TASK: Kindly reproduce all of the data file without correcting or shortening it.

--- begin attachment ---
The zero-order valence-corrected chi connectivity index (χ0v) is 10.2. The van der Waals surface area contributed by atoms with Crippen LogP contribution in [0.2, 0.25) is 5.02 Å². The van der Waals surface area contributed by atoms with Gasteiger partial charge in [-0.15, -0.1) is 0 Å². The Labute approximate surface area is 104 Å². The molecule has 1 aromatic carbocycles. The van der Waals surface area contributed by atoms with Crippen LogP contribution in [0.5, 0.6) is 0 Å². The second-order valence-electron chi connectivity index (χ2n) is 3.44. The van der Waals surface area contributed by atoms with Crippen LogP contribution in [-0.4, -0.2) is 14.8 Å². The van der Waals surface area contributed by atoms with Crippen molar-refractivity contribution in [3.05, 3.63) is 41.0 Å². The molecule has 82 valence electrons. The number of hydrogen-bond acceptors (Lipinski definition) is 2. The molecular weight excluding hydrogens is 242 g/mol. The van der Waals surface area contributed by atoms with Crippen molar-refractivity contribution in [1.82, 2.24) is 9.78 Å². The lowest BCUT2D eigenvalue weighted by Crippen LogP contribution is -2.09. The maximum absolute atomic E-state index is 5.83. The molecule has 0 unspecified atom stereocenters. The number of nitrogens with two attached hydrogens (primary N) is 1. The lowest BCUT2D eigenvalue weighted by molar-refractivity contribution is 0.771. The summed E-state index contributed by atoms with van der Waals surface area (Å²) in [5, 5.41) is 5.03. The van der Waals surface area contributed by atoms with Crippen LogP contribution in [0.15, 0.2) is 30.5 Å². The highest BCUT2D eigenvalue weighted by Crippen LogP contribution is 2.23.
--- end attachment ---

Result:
The zero-order valence-corrected chi connectivity index (χ0v) is 10.2. The van der Waals surface area contributed by atoms with Crippen LogP contribution in [0.2, 0.25) is 5.02 Å². The van der Waals surface area contributed by atoms with Gasteiger partial charge in [-0.15, -0.1) is 0 Å². The Labute approximate surface area is 104 Å². The molecule has 1 aromatic carbocycles. The van der Waals surface area contributed by atoms with Crippen LogP contribution in [0.5, 0.6) is 0 Å². The second-order valence-electron chi connectivity index (χ2n) is 3.44. The van der Waals surface area contributed by atoms with Crippen LogP contribution in [-0.4, -0.2) is 14.8 Å². The van der Waals surface area contributed by atoms with Crippen molar-refractivity contribution in [3.05, 3.63) is 41.0 Å². The molecule has 82 valence electrons. The number of hydrogen-bond acceptors (Lipinski definition) is 2. The molecular weight excluding hydrogens is 242 g/mol. The van der Waals surface area contributed by atoms with Crippen molar-refractivity contribution in [1.82, 2.24) is 9.78 Å². The lowest BCUT2D eigenvalue weighted by Crippen LogP contribution is -2.09. The maximum absolute atomic E-state index is 5.83. The molecule has 0 unspecified atom stereocenters. The number of nitrogens with two attached hydrogens (primary N) is 1. The lowest BCUT2D eigenvalue weighted by molar-refractivity contribution is 0.771. The summed E-state index contributed by atoms with van der Waals surface area (Å²) in [5, 5.41) is 5.03. The van der Waals surface area contributed by atoms with Crippen LogP contribution in [0.15, 0.2) is 30.5 Å². The highest BCUT2D eigenvalue weighted by Crippen LogP contribution is 2.23.